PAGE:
Saturday, August 2, 2014

Sensory Therapy

When Caleb was a toddler there were certain sensory issues that we noticed. He did not like to wear socks. He would wear them with shoes if he needed to but the moment he walked in the door to our house his shoes and socks came off as if his feet were on fire.

Caleb also was very picky when it came to foods he would eat. He was very restrictive on what he would touch or put in his mouth. If it was a casserole mixed with a bunch of ingredients (like macaroni salad or three bean casserole) forget it. There was no way he was eating it. He did however like hot dogs and chicken. For breakfast it was instant oatmeal or pancakes. Lunch and dinner of course was the hot dogs or chicken.

I had never had a child so picky when it came to food. After my sons diagnosis with autism I began to understand about the nature of WHY he was so picky. There is a condition called Sensory Integration Disorder (that commonly occurs with autism, but can occur without autism tendencies) in which the bodies ability to absorb and make sense of environmental stimuli is unusual. The good news is it can be treated. It is usually treated using a method called Sensory Integration Therapy.

When Caleb was finally placed in a birth to three class his occupational therapist started this therapy with him. Up to that point I had never heard of this therapy before. She had a row of three bins in front of her. Each day the bins were filled with different textured items. One day it was dry oatmeal, pudding (made) and cotton balls. Each day there were different items in the bins. She would take the hands of the children with sensory issues and place their hands in the bins forcing them to feel and experience the different textures. For many children this process was not pleasant. I am sure my son was one of them. As the children experienced these textures over and over, they became used to the feel of them and it bothered them less.

My son went through this therapy for the duration of the school year which was ten months. At the end of the ten months, suddenly my son was open to trying different textured foods. He was not restricted to a small amount of foods any longer. Still to this day at almost 21 there are few foods he will not eat. That was one aspect of our life with autism that was much better.

Another area of need with these "sensory kids"  is a sensory diet. These children have problems organizing sensory input from things around them. Certain sensory exposures that make processing sensory input more effective. Some parents use couch cushions pressed against their child as a form of deep pressure. Others have used a brushing technique where a small bristled brush is rubbed up and down the arms and legs. These forms of therapy are effective because it helps "reorganize" the sensory things around them that their body can not make sense of. If they do not get a way to "reorganize" then many kids have behavioral issues as a result. Many affected by autism throw temper tantrums or even become aggressive. My son used to smash his head into the  wall, punch himself in the face or throw himself violently onto the floor. We were terrified he would end up with some form of head injury.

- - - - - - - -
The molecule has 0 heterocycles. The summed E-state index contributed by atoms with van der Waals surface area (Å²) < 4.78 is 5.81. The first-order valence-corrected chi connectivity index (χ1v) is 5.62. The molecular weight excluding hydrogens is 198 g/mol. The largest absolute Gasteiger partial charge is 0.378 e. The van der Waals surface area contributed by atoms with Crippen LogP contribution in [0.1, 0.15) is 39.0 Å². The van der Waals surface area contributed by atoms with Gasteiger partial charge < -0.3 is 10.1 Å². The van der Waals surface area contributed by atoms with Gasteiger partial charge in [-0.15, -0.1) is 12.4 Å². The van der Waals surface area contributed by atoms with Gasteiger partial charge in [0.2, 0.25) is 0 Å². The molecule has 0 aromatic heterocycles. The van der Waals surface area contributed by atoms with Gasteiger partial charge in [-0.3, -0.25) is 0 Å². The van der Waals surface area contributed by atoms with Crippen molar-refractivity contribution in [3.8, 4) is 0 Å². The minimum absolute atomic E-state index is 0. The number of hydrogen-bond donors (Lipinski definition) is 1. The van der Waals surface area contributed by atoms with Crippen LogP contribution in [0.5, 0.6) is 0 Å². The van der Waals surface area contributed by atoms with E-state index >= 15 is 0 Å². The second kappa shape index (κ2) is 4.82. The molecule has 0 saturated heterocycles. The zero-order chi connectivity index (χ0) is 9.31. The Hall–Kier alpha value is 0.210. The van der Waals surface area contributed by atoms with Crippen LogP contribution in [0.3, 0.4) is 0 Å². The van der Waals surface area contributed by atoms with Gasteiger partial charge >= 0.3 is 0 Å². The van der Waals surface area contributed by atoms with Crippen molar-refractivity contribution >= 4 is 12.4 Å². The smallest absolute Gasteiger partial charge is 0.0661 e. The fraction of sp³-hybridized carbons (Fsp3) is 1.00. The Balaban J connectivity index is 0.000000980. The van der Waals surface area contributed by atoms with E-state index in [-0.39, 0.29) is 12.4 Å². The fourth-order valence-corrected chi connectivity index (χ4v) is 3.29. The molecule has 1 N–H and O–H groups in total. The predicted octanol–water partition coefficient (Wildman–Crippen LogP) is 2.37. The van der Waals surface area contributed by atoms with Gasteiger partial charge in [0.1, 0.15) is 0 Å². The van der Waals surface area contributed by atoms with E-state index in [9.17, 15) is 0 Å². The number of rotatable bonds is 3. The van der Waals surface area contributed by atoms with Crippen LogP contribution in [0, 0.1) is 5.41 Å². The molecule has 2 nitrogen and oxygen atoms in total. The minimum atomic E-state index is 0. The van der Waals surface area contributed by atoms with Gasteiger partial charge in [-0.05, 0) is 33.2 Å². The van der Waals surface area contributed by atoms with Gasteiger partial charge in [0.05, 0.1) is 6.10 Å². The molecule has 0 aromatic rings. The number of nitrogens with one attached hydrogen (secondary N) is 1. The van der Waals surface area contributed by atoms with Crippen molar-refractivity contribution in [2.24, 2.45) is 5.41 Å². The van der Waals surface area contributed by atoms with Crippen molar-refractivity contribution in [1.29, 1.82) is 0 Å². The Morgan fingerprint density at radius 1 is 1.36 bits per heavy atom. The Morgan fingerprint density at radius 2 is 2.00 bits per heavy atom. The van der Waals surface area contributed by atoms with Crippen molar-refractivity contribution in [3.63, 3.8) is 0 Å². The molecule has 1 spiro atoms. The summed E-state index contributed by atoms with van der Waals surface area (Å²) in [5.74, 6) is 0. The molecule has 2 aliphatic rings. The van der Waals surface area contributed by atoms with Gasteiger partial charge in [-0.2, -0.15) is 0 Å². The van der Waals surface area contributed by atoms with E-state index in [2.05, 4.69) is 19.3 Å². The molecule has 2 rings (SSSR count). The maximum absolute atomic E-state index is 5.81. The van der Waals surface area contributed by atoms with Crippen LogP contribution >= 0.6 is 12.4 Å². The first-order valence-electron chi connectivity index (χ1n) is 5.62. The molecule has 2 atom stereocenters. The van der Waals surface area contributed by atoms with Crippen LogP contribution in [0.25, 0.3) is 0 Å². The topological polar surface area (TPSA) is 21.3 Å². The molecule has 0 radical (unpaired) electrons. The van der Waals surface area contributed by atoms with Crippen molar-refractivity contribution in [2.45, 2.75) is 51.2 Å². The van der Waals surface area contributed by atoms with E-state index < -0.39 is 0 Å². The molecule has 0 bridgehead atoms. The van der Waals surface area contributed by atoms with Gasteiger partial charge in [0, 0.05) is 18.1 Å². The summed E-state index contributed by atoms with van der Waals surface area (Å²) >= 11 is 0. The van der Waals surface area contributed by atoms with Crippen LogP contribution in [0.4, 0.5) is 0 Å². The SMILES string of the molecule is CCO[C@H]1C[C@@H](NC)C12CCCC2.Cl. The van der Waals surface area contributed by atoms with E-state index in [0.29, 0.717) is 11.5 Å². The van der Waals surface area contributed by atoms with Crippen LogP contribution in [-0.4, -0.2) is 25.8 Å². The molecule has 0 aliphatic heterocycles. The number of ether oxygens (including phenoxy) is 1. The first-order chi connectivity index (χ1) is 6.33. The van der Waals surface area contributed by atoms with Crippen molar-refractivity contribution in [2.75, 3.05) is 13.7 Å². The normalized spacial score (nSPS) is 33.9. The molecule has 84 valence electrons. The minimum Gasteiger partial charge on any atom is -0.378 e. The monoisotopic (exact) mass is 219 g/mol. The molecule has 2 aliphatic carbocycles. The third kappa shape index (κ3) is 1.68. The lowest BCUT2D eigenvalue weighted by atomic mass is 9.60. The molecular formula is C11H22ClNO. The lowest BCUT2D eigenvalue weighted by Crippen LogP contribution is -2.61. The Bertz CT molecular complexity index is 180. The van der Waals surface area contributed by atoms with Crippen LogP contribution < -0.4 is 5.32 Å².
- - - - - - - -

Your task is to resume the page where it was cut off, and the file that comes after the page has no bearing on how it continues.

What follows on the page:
My husband and I did the couch cushions using deep pressure, and even did the brushing for a while. One day, his occupational therapist suggested that we get a portable hand massager that vibrates. We purchased one and started using it up and down Caleb's legs and arms just as we had done with the brushing. We would do this therapy several times a day. Caleb, (then around five years old) would realize how much better it made him feel. He would start to seek out the massager and use it himself.

It was the most wonderful thing anyone has ever suggested for my son! It was portable, and was able to be packed in his book bag to go to school. We had it written in his IEP that he could use it in school and that's exactly what he did.

Since that glorious day, Caleb never has hit his head against the wall, hit himself, or had any major tantrums. Whenever he got to the point where he was overwhelmed, he would reach for his massager and all was well with the world. I am not sure if the occupational therapist ever knew the major impact that this simple suggestion had on our life.  I will forever be grateful.


  1. I can still remember all those times when our older son Tom would help put Caleb between the couch cushions and gently put his weight on them. This was how two brothers shared quality time.

  2. That's awesome! Good for you and great for Caleb! Your description of Caleb certainly reminds me of my son (he'll be four in three days). We did some "sensory time" on this rainy day by piling all of the couch cushions on the floor, then spending nearly thirty minutes jumping off of the couch onto the cushions. Then, it was "quiet time" by chewing on a piece of turkey lunch meat while relaxing in his bean bag with his prized "gator."

    Totally get it. Thanks for sharing!

  3. Congrats to Caleb--and to you for sticking with the feeding program. I'm glad to hear he's still doing well today. Awesome insight, thank you for sharing.

  4. How amazing is it when they realize that something is helping them ... They start to collect tools in their toolbox for coping with their sensory issues. So happy that your son has found the right tool for him!

  5. As a para of special needs children, we have also used one of the big exercise balls and had the student lay down and let us roll the ball over their arms, legs and torso. we could easily adjust the pressure as needed. Worked great!


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